Now, most favors fiber access is mainly the EPON fiber access system. Inheriting from the low cost of Ethernet, usability and bandwidth of optical network, EPON technology is one of the best technologies in fiber access and is adopted by the carriers all over the world widely. According to the scheme analysis to FTTH fan-end equipment, hardware design of ONU is proposed in this paper. The FTTH far-end equipment software design deference modulation design concept, it divides the software designment into 5 function modules: the module of low-layer driver, the module of system management, the module of master/slave communication, and the module of main/Standby switch and the module of command line. The software flow of the host computer is also analyzed. Finally, test is made for Ethernet service performance of FTTH far-end equipment, E1 service performance and the optical path protection switching, and so on. The results of test indicates that all the items are accordance with technical request of far-end ONU equipment and possess good quality and fully reach the requirement of telecommunication level equipment. The far-end equipment of FTTH divides into several parts based on the function: the control module, the exchange module, the UNI interface module, the ONU module, the EPON interface module, the network management debugging module, the voice processing module, the circuit simulation module, the CATV module. In the downstream direction, under the protect condition, we design 2 optical modules. The system can set one group optical module working and another group optical module closure when it is initialized. When the optical fiber line is cut off, the LOS warning comes out. It will cause MUX to replace another group optical module, simultaneously will reset module 3701/3711 and will make it again test the distance, and will give the plug board MPC850 report through the GPIO port. During normal mode, the downstream optical signal is transformed into the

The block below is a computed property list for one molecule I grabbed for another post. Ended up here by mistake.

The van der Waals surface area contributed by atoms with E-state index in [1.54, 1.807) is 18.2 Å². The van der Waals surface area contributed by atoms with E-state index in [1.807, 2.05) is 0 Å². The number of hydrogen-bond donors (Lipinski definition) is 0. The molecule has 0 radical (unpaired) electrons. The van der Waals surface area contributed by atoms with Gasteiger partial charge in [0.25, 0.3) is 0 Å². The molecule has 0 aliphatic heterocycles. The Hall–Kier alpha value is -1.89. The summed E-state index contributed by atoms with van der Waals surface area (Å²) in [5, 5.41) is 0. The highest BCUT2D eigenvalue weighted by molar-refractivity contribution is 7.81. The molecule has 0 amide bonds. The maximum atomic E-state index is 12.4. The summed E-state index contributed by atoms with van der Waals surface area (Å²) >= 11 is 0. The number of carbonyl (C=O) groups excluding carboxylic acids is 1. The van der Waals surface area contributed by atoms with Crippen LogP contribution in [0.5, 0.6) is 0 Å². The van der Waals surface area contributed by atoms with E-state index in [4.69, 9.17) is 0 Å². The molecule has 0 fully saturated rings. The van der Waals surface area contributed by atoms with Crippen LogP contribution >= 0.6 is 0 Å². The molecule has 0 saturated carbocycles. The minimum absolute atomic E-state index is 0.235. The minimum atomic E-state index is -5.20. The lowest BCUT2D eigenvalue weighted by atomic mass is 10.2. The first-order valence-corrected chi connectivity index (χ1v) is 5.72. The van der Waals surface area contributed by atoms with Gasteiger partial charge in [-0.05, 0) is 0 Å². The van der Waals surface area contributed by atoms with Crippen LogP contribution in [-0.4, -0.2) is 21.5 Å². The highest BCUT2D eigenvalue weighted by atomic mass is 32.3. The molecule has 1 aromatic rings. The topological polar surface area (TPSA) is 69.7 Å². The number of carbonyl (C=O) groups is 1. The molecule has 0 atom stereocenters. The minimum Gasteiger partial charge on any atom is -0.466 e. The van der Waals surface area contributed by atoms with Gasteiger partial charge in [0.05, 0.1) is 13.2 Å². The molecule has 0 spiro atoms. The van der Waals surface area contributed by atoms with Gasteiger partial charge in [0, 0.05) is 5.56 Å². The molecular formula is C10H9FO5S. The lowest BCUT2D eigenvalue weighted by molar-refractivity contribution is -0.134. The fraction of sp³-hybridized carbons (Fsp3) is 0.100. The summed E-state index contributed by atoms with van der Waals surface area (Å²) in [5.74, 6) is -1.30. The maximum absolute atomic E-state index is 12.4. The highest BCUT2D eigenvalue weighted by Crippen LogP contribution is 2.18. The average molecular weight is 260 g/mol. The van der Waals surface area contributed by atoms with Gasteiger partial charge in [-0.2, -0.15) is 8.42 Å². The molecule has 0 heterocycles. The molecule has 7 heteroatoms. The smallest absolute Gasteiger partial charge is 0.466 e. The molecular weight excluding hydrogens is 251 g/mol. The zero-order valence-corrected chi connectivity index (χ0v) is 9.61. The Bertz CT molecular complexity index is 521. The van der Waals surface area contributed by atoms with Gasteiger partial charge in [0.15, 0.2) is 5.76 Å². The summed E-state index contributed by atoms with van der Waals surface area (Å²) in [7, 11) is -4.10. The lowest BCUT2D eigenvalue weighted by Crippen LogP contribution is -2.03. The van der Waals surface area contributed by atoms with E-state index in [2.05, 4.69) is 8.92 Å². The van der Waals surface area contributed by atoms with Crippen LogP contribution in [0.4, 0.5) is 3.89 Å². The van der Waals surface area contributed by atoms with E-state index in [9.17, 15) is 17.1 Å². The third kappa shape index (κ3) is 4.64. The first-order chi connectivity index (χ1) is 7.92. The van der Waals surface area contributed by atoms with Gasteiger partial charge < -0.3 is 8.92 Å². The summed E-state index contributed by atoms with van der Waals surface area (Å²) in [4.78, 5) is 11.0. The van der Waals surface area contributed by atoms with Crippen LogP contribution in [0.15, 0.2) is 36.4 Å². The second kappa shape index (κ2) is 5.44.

8. Design of controllable multicast for IPTV over EPON

    Science.gov (United States)

    Zhang, Chuanhao; Liu, Deming; Zhang, Li; Wu, Guangsheng

    2007-11-01

    The character of 1Gbps bandwidth and tree-based structure make EPON very suitable for broadcast or multicast services such as IPTV. In this paper we focus on security mechanisms that should be available to groups that specifically request it, and therefore are willing to pay the extra cost of implementing those mechanisms. We concentrate on two issues: how unauthorized multicast traffic can be prevented by means of multicast transit traffic control; how a group's susceptibility is likely to be reduced by means of multicast group access control. We have proposed a novel scheme that should be available to multicast groups that desire precautionary measures be taken to avert the threats of Invalid source and unauthorized access.

  9. Energy Efficiency in Ethernet Passive Optical Networks (EPONs): Protocol Design and Performance Evaluation

    DEFF Research Database (Denmark)

    Yan, Ying; Dittmann, Lars

    2011-01-01